For decades, the financial industry has not published the annual number and type (i.e. new account, account takeover) of attempted and successful identity fraud incidents and total year-over-year identity fraud losses. In addition, the major credit reporting agencies (CRA) do not publish statistics on criminal impostor credit reports and IDcredit synthetic profiles in their databases. The “known unknowns” in the financial industry have made it extremely difficult to understand the full scope of identity fraud, develop effective identity fraud solutions, and measure their effectiveness over time.

Estimates of the extent and growth of identity theft extrapolated from consumer surveys are poor substitutes for actual data from the financial services industry. In fact, consumer surveys are useless for quantifying the growth or decline of identity fraud from year to year, and the effectiveness of various identity fraud solutions.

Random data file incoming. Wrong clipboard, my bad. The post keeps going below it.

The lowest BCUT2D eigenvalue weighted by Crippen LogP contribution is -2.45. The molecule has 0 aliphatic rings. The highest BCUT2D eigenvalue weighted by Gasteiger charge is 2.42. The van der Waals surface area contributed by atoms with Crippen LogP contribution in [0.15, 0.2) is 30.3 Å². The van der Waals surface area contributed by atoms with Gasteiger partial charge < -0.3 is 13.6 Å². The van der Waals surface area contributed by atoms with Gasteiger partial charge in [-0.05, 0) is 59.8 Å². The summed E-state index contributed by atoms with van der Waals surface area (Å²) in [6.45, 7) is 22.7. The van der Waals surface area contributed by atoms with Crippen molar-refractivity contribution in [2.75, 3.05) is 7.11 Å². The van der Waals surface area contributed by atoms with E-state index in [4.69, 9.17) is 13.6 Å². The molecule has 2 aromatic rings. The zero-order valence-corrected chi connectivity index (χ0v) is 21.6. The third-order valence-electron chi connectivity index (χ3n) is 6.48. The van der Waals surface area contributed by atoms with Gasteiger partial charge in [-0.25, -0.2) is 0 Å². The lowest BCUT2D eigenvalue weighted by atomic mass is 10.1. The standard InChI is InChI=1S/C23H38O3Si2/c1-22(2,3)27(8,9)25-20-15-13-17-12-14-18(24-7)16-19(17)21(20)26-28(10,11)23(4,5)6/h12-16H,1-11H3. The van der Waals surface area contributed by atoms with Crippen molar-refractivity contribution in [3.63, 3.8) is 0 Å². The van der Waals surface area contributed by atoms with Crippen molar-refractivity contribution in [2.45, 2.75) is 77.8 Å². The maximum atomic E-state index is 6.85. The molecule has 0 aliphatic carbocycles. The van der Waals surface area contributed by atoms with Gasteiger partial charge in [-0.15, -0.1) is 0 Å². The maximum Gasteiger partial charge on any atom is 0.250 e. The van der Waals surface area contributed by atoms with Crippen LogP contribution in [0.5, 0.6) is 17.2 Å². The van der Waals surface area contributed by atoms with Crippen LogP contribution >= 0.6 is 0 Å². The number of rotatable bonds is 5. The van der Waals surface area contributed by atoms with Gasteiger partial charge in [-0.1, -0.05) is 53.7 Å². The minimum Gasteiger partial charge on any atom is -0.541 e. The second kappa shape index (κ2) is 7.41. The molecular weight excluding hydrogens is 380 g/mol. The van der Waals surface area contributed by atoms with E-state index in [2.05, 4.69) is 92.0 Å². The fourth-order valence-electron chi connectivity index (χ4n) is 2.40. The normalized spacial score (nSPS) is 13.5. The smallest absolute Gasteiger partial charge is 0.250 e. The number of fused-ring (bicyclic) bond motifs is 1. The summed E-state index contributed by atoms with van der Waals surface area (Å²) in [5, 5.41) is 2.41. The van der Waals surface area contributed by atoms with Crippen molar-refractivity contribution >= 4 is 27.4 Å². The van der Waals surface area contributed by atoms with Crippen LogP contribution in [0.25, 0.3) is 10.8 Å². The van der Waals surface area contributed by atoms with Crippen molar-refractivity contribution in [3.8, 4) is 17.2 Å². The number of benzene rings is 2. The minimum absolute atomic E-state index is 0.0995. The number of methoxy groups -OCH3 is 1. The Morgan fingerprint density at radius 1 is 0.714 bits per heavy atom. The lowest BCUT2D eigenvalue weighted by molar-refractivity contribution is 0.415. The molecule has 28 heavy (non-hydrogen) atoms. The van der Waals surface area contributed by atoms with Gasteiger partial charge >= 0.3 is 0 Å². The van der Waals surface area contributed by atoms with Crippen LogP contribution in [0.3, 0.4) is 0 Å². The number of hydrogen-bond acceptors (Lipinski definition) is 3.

The financial services industry needs to be transparent about identity fraud and the effectiveness of the various solutions implemented by financial institutions and other financial service providers. Equally important, data should be shared with regulators, law enforcement agencies, and within industry to develop best practices to prevent the growth of identity fraud.

Enhance static PIIs with dynamic PIIs

Endless data breaches are the main source of stolen personal information being offered for sale on the Internet. According to the non-profit organization Identity Theft Resource Center (ITRC), there were 1,291 publicly reported data breaches from January to September 2021, surpassing last year’s total of 1,108 data breaches.